How Do You Feel About Pet Food Corporations in 2010?

It’s only been 3 years since the massive pet food recalls of 2007 but anytime is a good time for a refresher.  I’ve already blogged quite a bit on things I learned due to the recalls, including:

  • My thoughts at the one year anniversary of the pet food recalls
  • Why the AAFCO stamp of approval is worthless
  • The similarities between the pet food and peanut butter recalls
  • A list of things I think are worth avoiding in pet food
  • The only product I can recommend

Basically, I was left with a strong feeling of distrust after learning about the widespread pet food industry practices which resulted in the deaths and tragic illnesses of thousands of pets in this country.  That feeling remains as strong as ever because the pet food companies didn’t say, “This is unacceptable!  We’re going to do a complete overhaul and come back with new, transparent practices that will restore consumer confidence.”  Far from it.  What they said was more along the lines of,  “Circle the wagons boys!  Consumers are daring to ask questions.  Screw that!”

As far as I know, not one significant thing in the practices of the pet food industry as a whole has changed for the better since all those pets suffered and died.  Therefore, the potential for a recurrence is plausible to my mind.  And indeed, we have regularly seen pet food products recalled, though on a smaller scale, in the years since.  Granted, recalls are going to happen, but the reasons that they happen and how they are handled by the pet food companies  are very similar to 2007.  There have been a few isolated cases where I thought recalls were handled well – for example Orijen – but the large corporations still deny problems, rely on secrecy and employ the “proprietary information“, duck and cover business model.

Overall, I would say my opinion of pet food corporations has changed little since 2007.  How about you – do you feel things in the pet food industry are better, worse or about the same?

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9 Comments

  1. Kim

     /  June 7, 2010

    It’s funny you mention Orijen. Champion’s products are the base for our diets here for both the dogs and cats. I had been feeding raw for about 12 years, and was at a tradeshow where Champion was testing the waters. I suggested that I was interested in the product, and mentioned that I was from Alberta, where their factories are located.

    Their sales rep immediately offered me a tour of the factory, which I took them up on about six months later. I was thoroughly impressed by every aspect of their business, including their transparency. They actually let me sit there while they ran a batch through all of their testing procedures.

    My suggestion is this – find foods that have European Union certification. Not only is the manufacturer certified, but every single supplier must have certification as well. All foods must be passed fit for human consumption before they are put through the production process. EU renews it’s certification quarterly.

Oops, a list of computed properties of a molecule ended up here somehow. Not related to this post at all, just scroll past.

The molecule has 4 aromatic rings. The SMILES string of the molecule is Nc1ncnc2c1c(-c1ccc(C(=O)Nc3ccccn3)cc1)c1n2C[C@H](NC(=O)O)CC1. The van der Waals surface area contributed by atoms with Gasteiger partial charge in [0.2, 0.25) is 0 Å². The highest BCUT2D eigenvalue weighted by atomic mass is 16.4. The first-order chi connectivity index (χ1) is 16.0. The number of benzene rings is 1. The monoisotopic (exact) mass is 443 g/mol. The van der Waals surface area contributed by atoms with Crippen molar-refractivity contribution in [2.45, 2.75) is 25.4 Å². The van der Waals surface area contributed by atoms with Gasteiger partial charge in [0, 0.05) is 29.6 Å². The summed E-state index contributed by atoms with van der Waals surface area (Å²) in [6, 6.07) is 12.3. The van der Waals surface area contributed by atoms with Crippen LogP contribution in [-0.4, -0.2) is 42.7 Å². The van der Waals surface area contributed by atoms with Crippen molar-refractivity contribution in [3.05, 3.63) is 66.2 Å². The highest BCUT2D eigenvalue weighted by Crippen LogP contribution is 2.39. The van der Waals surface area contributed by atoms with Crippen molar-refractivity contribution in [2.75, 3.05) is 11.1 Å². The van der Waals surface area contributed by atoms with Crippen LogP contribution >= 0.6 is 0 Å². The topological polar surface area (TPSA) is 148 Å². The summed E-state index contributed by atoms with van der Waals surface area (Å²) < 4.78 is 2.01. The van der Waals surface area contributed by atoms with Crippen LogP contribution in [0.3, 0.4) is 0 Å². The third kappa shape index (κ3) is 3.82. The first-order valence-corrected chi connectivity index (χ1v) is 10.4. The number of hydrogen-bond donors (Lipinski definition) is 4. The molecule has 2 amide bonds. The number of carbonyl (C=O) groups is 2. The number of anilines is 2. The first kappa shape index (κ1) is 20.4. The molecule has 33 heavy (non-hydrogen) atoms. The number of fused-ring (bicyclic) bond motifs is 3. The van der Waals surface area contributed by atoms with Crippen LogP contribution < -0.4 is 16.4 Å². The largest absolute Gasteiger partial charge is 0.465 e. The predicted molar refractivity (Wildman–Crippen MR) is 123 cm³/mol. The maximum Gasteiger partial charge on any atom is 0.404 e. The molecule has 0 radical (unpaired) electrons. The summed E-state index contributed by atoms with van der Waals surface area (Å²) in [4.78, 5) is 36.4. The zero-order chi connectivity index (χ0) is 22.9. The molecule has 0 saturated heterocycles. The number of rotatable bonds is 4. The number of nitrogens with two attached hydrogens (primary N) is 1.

Lots of companies have EU certification, but few of them promote this fact – although this is slowly changing.

    Reply
    • I did a search to see if I could find a list of pet foods that are EU certified but the only one I’ve come across so far costs $18 for a one year subscription. Will keep looking.

      Reply
      • Kim

         /  June 7, 2010

        I know that there was originally a basic list put up on itchmo.com/forums. However, I seem to be unable to find it now. The list was put together simply by calling every company they could and asking them.

        I’ll see what I can do to find it.

  2. Via Google, these are the brands I found that are EU certified:
    Nature’s Logic, Proformance, Fromm

    I’m sure there are more but companies don’t seem too interested in advertising the point.

    Reply
  3. Kim

     /  June 7, 2010

    I know that Champion, Canidae, Nature’s Harvest and PLB International all have EU APHIS as well.

    I’ve emailed the USDA directly to try and get a list.

    See, that’s what I don’t get. The EU standard is the gold standard of pet food regulations. If a food I produced met EU specifications, as did all of my suppliers, I would be shouting this fact from the rooftops. Only Champion seems to advertise their certification.

    Reply
  4. I cannot say I had much of an opinion on the pet food industry four or five years ago when I was still feeding kibble to my dog. It was just something you did because everyone else did it that way and the vets told you that’s how it was done.

    My opinion changed when Mina nearly died on a supposedly high-caliber kibble. It got me thinking – do I really understand what is in my dog’s food and can I do it any better? When I realized I could do it better or formulate a diet that meets AAFCO’s minimal standards, I figured why not?

    Reply
  5. I never buy dog food without something gnawing at the pit of my stomach–fear, guilt… because I know that not a whole lot has changed.

    Reply
  6. Grahund

     /  June 7, 2010

    Would you post a link or the contact information for the subscription to the list of EU certified providers?

    Reply
  7. Kim

     /  June 8, 2010

    Jan, I hear you. I’m limited to a handful of brands that I still have faith in, and this list seems to get smaller and smaller (thanks for selling out, Natura!).

    Reply

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